Science and conservation for the world’s 2800 small mammal species

Rodents: Family Heteromyidae

holding_imgThe family Heteromyidae has been established as being closely related to the family Geomyidae, with both of these families being included in the superfamily Geomyidaea. Fossil record evidence has placed the separation of Geomyidae and Heteromyidae into two distinct families in the early Oligocene. Heteromyids are thought to have originated in the Oligocene in Western North America. The lineages later diversified within the Neogene. Members of Heteromyidae are primarily deciduous thorn-scrub and arid-adapted rodents of medium to small size. This family is made up of 60 species that are placed into 3 subfamilies and 6 genera, which are divided as follows: Perognathinae, containing Chaetodipus and Perognathus , Heteromyinae containing Heteromy and Liomys, and finally Dipodomyinae containing Dipodomys and Microdipodops, Notable species within this family include kangaroo rats and pocket mice.

Heteromyids range from western North American, down through Mexico and Central American and into northwestern South America. Many species live in deserts and dry grasslands, although members of Heteromys and Liomys can be found in both wet and dry tropical forests. All members of this family have a large, fur lined pouch in their cheek. It opens next to the mouth and extends back along the shoulders. This pouch is used for food storage. Heteromyids feed on seeds and plant parts, and sometimes animal matter. They can store this food in their cheek pouch as a way of transporting it back to their burrow. Most heteromyids burrow, and can form complex tunnel systems that are made up of multiple chambers and openings. The overall skeletal structure of the skull of a heteromyid can vary between species, but as a whole they have thin and papery skulls with underdeveloped ridges and crests. This feature helps to distinguish them from their relatives the geomyids, who all have robust skulls. Heteromyids are sciuromorphus and sciurognathus, and their cheek teeth are hyposodont. In all but the kangaroo rats, however, their teeth are not evergrowing. In most other aspects, such as pelage texture and color, the specific characteristics vary between species.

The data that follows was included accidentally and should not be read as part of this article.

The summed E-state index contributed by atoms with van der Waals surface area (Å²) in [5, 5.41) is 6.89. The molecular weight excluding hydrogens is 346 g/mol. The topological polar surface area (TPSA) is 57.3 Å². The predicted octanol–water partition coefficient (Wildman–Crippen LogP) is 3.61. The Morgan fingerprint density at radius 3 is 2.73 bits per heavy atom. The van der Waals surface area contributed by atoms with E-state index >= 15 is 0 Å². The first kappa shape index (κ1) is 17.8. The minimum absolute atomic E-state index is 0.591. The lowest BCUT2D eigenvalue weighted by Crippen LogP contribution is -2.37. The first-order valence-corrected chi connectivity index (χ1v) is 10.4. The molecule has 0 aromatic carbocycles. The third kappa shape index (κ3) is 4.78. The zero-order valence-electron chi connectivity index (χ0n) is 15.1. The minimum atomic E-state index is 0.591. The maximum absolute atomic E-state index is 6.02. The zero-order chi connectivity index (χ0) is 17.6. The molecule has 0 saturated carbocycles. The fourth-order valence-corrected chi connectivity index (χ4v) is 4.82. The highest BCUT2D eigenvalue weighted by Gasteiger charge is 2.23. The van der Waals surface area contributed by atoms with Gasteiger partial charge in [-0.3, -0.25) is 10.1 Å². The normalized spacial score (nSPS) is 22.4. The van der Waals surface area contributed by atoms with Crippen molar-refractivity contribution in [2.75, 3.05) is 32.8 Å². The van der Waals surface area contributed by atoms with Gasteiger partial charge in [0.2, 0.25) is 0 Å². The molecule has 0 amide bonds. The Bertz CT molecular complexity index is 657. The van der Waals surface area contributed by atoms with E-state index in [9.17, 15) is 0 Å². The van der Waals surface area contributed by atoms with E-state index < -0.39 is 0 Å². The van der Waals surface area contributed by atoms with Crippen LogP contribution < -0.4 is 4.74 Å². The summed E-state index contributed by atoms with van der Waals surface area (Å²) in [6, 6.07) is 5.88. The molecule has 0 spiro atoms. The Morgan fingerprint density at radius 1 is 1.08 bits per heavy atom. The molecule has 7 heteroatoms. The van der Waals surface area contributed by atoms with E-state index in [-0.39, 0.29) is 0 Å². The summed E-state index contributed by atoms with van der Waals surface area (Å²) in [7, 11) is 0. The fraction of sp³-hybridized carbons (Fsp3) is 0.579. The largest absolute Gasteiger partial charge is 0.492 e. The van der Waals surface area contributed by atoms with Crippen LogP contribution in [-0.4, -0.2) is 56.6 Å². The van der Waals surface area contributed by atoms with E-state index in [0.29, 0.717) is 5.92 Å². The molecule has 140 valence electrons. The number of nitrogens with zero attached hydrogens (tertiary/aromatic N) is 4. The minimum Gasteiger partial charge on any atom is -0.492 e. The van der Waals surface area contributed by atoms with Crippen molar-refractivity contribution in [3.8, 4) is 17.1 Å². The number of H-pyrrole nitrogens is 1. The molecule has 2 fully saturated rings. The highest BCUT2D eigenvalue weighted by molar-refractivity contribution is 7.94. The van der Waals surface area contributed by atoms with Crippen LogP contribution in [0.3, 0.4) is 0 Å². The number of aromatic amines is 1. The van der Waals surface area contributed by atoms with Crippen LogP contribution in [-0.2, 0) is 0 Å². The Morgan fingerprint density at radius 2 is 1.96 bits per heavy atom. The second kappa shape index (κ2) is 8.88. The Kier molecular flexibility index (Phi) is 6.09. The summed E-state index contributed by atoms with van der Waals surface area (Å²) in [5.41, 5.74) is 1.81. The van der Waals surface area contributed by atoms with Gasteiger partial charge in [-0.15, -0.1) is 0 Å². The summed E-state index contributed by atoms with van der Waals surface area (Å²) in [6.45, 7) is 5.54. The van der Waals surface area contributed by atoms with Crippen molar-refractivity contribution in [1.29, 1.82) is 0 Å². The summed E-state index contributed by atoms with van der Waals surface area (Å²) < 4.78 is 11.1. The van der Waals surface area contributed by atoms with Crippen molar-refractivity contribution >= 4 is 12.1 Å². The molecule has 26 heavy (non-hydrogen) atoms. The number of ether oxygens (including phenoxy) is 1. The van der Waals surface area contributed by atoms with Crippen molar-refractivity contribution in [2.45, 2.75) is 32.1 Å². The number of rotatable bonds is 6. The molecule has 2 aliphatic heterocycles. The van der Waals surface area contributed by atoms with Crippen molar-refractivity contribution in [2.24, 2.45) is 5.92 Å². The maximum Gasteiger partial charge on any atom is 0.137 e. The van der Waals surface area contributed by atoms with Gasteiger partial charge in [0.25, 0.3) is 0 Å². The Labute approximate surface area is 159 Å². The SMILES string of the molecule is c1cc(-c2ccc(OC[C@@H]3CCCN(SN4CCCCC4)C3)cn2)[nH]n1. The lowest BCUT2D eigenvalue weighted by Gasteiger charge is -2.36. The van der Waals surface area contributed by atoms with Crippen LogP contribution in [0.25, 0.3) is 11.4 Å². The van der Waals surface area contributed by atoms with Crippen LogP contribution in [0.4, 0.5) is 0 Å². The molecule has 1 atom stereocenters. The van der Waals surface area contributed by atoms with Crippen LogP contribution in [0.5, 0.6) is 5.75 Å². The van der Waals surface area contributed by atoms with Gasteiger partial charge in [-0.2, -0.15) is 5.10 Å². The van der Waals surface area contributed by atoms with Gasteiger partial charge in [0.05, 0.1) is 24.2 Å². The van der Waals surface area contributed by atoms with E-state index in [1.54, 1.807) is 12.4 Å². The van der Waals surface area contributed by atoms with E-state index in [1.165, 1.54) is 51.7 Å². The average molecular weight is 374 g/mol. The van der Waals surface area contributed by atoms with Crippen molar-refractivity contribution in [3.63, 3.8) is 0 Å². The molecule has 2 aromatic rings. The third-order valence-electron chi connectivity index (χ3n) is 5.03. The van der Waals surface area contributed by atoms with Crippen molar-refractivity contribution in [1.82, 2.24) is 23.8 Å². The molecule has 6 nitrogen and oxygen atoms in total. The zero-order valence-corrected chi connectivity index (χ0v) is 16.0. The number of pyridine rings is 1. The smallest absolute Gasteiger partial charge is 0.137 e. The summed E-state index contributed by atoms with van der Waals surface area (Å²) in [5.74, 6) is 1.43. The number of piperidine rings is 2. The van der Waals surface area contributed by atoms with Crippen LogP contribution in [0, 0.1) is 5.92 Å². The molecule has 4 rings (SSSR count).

Work Cited
Alexander, Lois F., and Brett R. Riddle. “Phylogenetics Of The New World Rodent Family Heteromyidae.” Journal of Mammalogy 86.2 (2005): 366-79. Web. 21 Nov. 2014. <https://faculty.unlv.edu/riddle/pdf/Alexander_Riddle_2005.pdf>.
Myers, P. 2001. “Heteromyidae” (Online), Animal Diversity Web. Accessed November 21, 2014 at http://animaldiversity.ummz.umich.edu/accounts/Heteromyidae/

Author: Lauren Naylor